The future of investing in AI

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This article originally appeared in Forbes.

It’s a challenging time to raise startup capital. Total investment in startups has fallen substantially—down 80% in the first quarter of this year compared to the same period in 2022. Of the founders who have succeeded in raising, almost one-fifth are having to take a down round.

But there is one industry bucking the trend: AI. According to PitchBook—even excluding OpenAI's latest $10 billion round—AI venture funding in 2023 has far surpassed what it was in 2022 and is well over halfway to what it reached in 2021, when it peaked at $9.1 billion.

From a broad view of the market, investors have tightened their investment criteria across the board after what was the most exuberant era of venture fundraising and dealmaking in history. A record amount of capital was raised at the start of the decade, reaching $128.3 billion in 2021, up 1.5 times compared to the year before. Much of that capital still remains to be deployed.

AI is here as the latest in a series of headline-stealing technologies to capture investor demand. In the past few years, it was crypto and the metaverse (to questionable value both for consumers and investors). But with the explosion of LLMs and other generative models, enabling new apps like ChatGPT and Midjourney to become some of the fastest-growing in history, AI has demonstrated its staying power as a transformational technology.

These tools have changed what is fundamentally possible with software and created a new wave of ideas, startups and talent flocking to build in the space.

As an investor, it’s almost impossible to ignore any hype cycle. The fear of missing out is real even in uncertain times when high-risk opportunities are usually otherwise avoided. AI has opened up new possibilities for disruption across every industry. This is the psychology that has been driving the divergence we’re seeing in AI investing compared to the rest of the private market.

These are three observations about how the opportunity in AI is evolving.

1. The ability to accrue unique data sets is becoming a defensible moat

LLMs have made it possible—even easy, in some cases—to build a huge number of new features and products that otherwise would have been very hard to do in-house building and training models from scratch. But there’s a distinct advantage and defensibility for companies whose LLM-powered features are built on unique datasets they own.

Consider a company like Box. Their Box AI offering is enabled by the files and content their enterprise customers are already storing on their base platform. By feeding that data into a language model, Box AI can offer features like a Q&A chatbot about those files/content that only Box is uniquely capable of building, given other companies don’t have access to the same underlying data.

Generally, any company that offers a system of record (like file storage or CRM) has a huge opportunity to deliver defensible value with generative AI. Investors should be looking for and understanding data moats when considering investments in new AI companies.

2. How companies adopt AI internally can be as important as what features they build with it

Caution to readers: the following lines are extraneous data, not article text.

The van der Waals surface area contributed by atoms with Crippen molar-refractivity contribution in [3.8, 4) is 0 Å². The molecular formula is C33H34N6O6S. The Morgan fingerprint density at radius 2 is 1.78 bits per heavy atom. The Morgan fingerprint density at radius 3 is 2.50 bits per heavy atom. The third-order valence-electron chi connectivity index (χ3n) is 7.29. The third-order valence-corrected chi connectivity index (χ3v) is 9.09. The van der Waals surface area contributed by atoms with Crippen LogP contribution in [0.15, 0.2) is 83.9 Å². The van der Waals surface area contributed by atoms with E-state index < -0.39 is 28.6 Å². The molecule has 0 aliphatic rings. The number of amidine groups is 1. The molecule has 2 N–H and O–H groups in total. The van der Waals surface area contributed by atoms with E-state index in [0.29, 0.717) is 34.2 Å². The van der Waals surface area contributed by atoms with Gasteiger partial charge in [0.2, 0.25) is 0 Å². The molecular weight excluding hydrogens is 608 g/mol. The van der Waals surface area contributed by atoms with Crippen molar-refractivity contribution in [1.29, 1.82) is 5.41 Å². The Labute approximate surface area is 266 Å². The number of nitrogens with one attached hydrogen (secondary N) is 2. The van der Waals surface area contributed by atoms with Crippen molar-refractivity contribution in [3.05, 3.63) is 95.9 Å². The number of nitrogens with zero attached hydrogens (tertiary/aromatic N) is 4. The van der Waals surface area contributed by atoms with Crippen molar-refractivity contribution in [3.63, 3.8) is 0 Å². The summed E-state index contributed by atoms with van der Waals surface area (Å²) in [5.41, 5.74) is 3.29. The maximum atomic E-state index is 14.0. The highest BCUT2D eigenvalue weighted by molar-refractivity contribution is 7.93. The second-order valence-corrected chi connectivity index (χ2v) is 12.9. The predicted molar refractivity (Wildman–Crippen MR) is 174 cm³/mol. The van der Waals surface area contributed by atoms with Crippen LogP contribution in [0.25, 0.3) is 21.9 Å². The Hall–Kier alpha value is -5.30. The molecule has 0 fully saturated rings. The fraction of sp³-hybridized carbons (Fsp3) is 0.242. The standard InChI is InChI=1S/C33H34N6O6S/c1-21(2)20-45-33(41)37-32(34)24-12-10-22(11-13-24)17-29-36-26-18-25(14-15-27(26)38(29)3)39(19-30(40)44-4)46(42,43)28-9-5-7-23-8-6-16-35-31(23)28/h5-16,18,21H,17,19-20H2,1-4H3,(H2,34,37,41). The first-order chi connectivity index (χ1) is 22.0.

There’s a lot of talk among investors about what new features and businesses can (and will) be built using AI. However, there isn’t as much discussion about how portfolio companies could be leveraging AI internally to improve their internal operating efficiencies. In my view, this is as central to a company’s AI strategy as the product roadmap.

Companies that successfully adopt AI productivity tools will be able to scale much more efficiently because of the improved results when humans and technology work in tandem. A tool like ChatGPT is able to process a huge amount of unstructured data—for example, user feedback from platforms like Discord—to understand what people care about and what you, as a builder, should know about. But then, ultimately, it's still up to humans to make decisions.

Investors should make it part of both their portfolio company support and due diligence to learn about how startups are using AI to improve their efficiency metrics and team productivity and to reduce costs. Especially in an uncertain macro environment like we are now, AI can make a significant difference to the bottom line.

3. There is an untapped opportunity in AI-powered services

Right now, we’re seeing a lot of the AI conversation focus on AI-powered software features and products. But I think there will be an equally large opportunity in the creation and reinvention of entire services sectors using AI.

Industries like banking, law and accounting have traditionally provided value through the delivery of services, which is a highly human-intensive operation. Most of the value of those industries accrued to the biggest services firms themselves.

But how many of those human roles can be automated now with AI, and what might an AI-first law or accounting firm look like? This will be an interesting question for both incumbents and founders in these spaces.

This overall hype cycle? It won’t last—they never do. As is the nature of startups, there will be more failures than successes. But, AI is lowering the barrier to entry in many industries. Opportunities are being created at a faster pace, there is nascent opportunity in areas like AI-reinvented services and companies with unique data sets have the potential to achieve some truly transformational outcomes.

Ultimately, it’s up to investors to find and fund these opportunities—and it’s vital that they consider a company’s AI strategy in all deals going forward.

Ray Zhou
CEO & Co-Founder
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